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Guest Barry Oakley

This matter also appears in other sections of the forum, however, here is a reply I have just received from Michael Cashman, MEP, a West Midlands EU parliamentarian.

 

Dear Barry Oakley

 

Thank you for your email concerning the implementation of EU legislation on hazard substances in electrical equipment (RoHS) due to be implemented in the United Kingdom in July 2006 and the implications of this for organ builders. I am responsible for your area of the West Midlands, so Neena forwarded your email onto me.

 

The purpose of the law is to protect human health and the environment by restricting the use of certain hazardous substances in new equipment. Under the new rules products that are put on the market may not contain more than 0.1 per cent lead, mercury, hexavalent chromium and other substances that are known to be extremely dangerous to our health and environment.

 

There appears to be some misunderstanding about the Directive’s requirements and their impact upon the organ industry. Much of the reaction suggests that the organ industry will not be able to undertake repairs to large, historic organs such as those in Salisbury and St Paul’s Cathedrals and Birmingham Town Hall. This is not the case.

 

Since the law applies to new products only, existing church organs are not affected. Organists can continue to play pipe organs, you can enjoy their beautiful music and the industry can even continue to repair and upgrade them with lead without any further restrictions under RoHS.

 

The manufacturers of new organ pipes may, if they see fit, apply for a derogation

to continue to produce organ pipes containing more than 0.1 per cent lead. As far I am aware, no such derogation has been applied for yet.

 

I hope this is helpful

 

Yours sincerely,

 

Michael Cashman MEP

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To me Mr Cashman's letter suggests a lack of interest and commitment. It essentially does no more than repeat the official Commission line as set out in their letter last week to the IBO:

http://www.pipes4organs.org/docs/IBO2.pdf

 

"In the meantime, we would like to emphasize that, in any event, since the law applies to new products only, existing organs are untouched by the Directive and major repairs even with lead may still continue. This should address your concerns regarding the upgrading/rebuilding issue, though, since this is a question of transposition of law, you may wish to have this point fully clarified by the DTI.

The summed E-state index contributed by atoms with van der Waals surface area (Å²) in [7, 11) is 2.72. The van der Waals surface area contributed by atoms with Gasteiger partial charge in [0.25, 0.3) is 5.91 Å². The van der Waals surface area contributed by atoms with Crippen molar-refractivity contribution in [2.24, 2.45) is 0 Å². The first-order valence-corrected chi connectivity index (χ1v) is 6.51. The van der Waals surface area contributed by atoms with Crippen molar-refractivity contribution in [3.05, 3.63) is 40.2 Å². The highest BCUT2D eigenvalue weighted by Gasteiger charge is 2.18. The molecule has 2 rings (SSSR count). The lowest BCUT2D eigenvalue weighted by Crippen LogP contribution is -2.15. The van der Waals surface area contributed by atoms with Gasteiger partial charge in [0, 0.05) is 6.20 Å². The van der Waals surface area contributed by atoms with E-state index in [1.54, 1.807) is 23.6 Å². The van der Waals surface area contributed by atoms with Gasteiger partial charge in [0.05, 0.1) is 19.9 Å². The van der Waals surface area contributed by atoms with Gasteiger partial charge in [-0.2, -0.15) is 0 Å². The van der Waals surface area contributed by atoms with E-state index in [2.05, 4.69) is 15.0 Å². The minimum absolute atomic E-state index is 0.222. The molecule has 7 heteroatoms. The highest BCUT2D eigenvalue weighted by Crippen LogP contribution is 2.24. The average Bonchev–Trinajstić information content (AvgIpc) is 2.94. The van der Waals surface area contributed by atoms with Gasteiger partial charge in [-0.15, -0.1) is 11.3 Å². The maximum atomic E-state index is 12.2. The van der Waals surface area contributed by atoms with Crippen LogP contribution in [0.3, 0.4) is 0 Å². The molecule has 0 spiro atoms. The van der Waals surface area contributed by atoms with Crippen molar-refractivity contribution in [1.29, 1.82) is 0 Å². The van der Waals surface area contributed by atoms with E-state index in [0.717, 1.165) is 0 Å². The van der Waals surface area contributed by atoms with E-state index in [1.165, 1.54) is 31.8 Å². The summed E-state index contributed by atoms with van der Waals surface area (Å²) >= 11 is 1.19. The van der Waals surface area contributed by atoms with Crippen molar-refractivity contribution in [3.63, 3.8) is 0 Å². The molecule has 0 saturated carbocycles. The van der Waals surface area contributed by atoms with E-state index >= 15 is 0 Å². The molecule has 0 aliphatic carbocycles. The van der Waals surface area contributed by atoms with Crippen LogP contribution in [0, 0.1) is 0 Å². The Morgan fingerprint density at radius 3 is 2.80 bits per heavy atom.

"Equally, even if it is found in the final analysis, that pipe organs fall within the scope of the Directive, manufacturers can still apply for an exemption."

 

I wonder whether the Commission really understands the nature of rebuilds. I rather suspect that rebuilds would have to be limited to the (re)use of existing pipework. If you want to add a new stop with metal pipes would it be OK to use a redundant rank from another organ? Maybe. Would it be OK to make new pipes? I doubt it.

 

As the IBO points out, an exemption might not be granted. Even if it is, the IBO tells us that exemptions are valid only four years, after which they have to be renewed (and could be refused).

 

Organ builders need more certainty than that.

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Does someone honestly think that the organ is an electric or electronic device? The UK seems to be the only country that thinks so. This directive applies to such devices only, so manufacturing organ pipes is not threatened. I would compare the organ with a car: they contain electric and electronic components, but they are not electric devices. As stated in the quote in my previous message, the blower or the piston system may be affected by the directive, but not the organ as a whole.

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Guest Barry Oakley
Would it be OK to make new pipes? I doubt it.

 

As the IBO points out, an exemption might not be granted. Even if it is, the IBO tells us that exemptions are valid only four years, after which they have to be renewed (and could be refused).

 

Organ builders need more certainty than that.

 

If this is the IBO's attitude then they are IMHO taking a very negative stance. Mr Cashman makes an acceptable suggestion and, as he says, no organ builder has yet made application. Perhaps they should do so, even if fresh applications need to be submitted at four-yearly intervals. With each application they can submit increasing evidence (as has been known for a long time) that nobody in the industry has contracted or suffered any injurious disease from the manufacture of organ pipes, soldering of connections or handling or manufacture of circuitry.

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Does someone honestly think that the organ is an electric or electronic device?

The directive says:

‘electrical and electronic equipment’ or ‘EEE’ means equipment which is dependent on electric currents or electromagnetic fields in order to work properly
This seems to me to cover any organ that is not hand (or water if there are any now) blown. There is nothing that says that it does not apply to the whole of such equipment, even though it might seem obvious to us that it shouldn't. This is why there is potentially a problem. It needs to be dealt with because our government has a record of placing the letter of such directives above the intent.

 

Paul

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I would doubt it's as simple as that, Barry. If the IBO accept the exemption agrument they are setting themselves up as a hostage to fortune. Once the principle of using an organ-pipe exemption is established it would be very difficult to get a ruling that pipe organs are outside the scope of the directives. It would effectively close that door. Irrespective of whatever evidence the IBO might then submit, the Commission would always have the last word and might at some decide that there are other issues such that the exemption should not be continued. These could be anything - even down to digital instrument manufacturers complaining about being put at a competitive disadvantage (and nothing gets the EC going quite like claims of unfair competition).